Hispanic or Latino............|    908  |     17  |     16  |     10  |     20  |     11  
American Indian or Alaska     |         |         |         |         |         |         
 Native.......................|     28  |      1  |     29  |    -    |     18  |     11  
Asian.........................|    154  |      3  |     14  |     45  |     14  |      4  
Native Hawaiian or Pacific    |         |         |         |         |         |         
 Islander.....................|      6  |   (6)   |    -    |    -    |    -    |    -    
Multiple races................|     10  |   (6)   |    -    |    -    |     50  |    -    
Other or not reported.........|     33  |      1  |     30  |     18  |     12  |    -    
__________________________________________________________________________________________
                              
  1 The figure shown is the percent of the total fatalities for that demographic group.
  2 "Highway" includes deaths to vehicle occupants resulting from traffic incidents that
occur on the public roadway, shoulder, or surrounding area.  It excludes incidents
occurring entirely off the roadway, such as in parking lots and on farms; incidents
involving trains; and deaths to pedestrians or other nonpassengers.
  3 May include volunteers and workers receiving other types of compensation.            
  4 Includes self-employed workers, owners of unincorporated businesses and farms, paid
and unpaid family workers, members of partnerships, and may include owners of incorporated
businesses.
  5 There were 7 fatalities for which there was insufficient information to determine the
age of the decedent. 
  6 Less than or equal to 0.5 percent.
  7 Persons identified as Hispanic or Latino may be of any race.  The race categories
shown exclude Hispanic and Latino workers.
  NOTE: Totals for 2007 are preliminary.  Totals for major categories may include subcat-
egories not shown separately.  Percentages may not add to totals because of rounding. 
Dashes indicate no data reported or data that do not meet publication criteria.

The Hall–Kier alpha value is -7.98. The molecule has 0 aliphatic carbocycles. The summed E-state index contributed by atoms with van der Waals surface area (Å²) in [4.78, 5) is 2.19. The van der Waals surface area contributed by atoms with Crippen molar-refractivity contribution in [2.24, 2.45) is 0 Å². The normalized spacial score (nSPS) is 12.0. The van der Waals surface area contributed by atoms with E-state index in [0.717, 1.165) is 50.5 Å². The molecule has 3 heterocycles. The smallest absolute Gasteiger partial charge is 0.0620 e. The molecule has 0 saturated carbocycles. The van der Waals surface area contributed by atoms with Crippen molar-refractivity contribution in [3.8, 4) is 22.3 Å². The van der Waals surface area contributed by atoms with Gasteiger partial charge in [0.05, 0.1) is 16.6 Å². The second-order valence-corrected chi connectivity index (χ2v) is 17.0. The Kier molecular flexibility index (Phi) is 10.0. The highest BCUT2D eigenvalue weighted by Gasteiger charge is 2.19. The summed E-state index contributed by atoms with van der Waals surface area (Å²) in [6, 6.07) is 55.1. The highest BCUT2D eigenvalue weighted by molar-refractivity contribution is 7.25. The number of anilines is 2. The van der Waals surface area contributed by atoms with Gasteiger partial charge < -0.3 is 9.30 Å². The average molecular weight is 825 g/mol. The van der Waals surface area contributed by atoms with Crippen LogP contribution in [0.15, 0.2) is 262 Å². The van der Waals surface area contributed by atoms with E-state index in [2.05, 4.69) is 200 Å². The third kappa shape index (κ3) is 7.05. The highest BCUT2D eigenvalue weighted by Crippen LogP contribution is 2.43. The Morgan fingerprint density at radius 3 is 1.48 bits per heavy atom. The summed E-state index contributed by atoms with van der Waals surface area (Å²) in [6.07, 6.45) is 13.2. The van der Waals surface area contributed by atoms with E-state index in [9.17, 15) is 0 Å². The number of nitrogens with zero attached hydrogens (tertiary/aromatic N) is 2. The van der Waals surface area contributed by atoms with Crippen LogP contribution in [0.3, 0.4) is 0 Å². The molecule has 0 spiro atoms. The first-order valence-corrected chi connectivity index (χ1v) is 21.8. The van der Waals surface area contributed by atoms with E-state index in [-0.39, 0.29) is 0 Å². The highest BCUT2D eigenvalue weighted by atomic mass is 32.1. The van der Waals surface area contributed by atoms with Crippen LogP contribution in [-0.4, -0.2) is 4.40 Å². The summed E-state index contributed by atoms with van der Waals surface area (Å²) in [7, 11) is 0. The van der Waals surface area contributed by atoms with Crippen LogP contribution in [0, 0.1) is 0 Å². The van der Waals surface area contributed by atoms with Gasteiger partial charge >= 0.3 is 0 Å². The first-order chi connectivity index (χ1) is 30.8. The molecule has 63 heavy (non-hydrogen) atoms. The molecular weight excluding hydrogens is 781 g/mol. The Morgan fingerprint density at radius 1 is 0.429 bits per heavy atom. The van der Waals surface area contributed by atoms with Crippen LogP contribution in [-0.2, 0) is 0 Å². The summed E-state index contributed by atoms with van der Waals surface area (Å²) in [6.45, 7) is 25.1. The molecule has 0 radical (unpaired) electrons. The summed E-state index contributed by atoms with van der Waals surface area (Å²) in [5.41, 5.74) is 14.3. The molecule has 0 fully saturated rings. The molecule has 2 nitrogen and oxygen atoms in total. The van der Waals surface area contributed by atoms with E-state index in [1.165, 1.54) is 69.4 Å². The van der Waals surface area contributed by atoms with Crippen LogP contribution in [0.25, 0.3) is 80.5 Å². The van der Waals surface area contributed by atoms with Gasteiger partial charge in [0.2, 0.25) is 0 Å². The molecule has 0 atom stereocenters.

SOURCE:  U.S. Department of Labor, Bureau of Labor Statistics, in cooperation with
State, New York City, District of Columbia, and Federal agencies, Census of Fatal
Occupational Injuries


Table 5.  Fatal occupational injuries by state and event or exposure, 2006-2007
_________________________________________________________________________________________________________
                         |                   |                                                           
                         |Total fatalities(1)|                    Event or exposure(4)                   
                         |                   |                            2007                           
                         |___________________|___________________________________________________________
                         |         |         |         |         |         |         |         |         
                         |         |         |         |         |         |         | Exposure|         
     State of injury     |         |         |         |         | Contact |         |    to   |         
                         |         |         |Transpor-| Assaults|   with  |         | harmful |Fires and
                         | 2006(2) | 2007(3) |  tation |   and   | objects |  Falls  |   sub-  |explosio-
                         |(revised)|         |incident-| violent |   and   |         | stances |    ns   
                         |         |         |   s(5)  | acts(6) |equipment|         |    or   |         
                         |         |         |         |         |         |         | environ-|         
                         |         |         |         |         |         |         |  ments  |         
_________________________|_________|_________|_________|_________|_________|_________|_________|_________
                         |         |         |         |         |         |         |         |         
  Total..................|  5,840  |  5,488  |  2,234  |    839  |    916  |    835  |    488  |    151  
Alabama..................|    100  |     99  |     42  |     18  |     13  |     15  |      8  |      3  
Alaska...................|     45  |     30  |     17  |    -    |      4  |    -    |      5  |    -    
Arizona..................|    112  |     88  |     30  |      9  |     17  |     20  |     10  |    -    
Arkansas.................|     78  |     87  |     42  |      9  |     18  |      7  |      8  |      3  
California...............|    537  |    407  |    148  |     78  |     58  |     66  |     37  |     17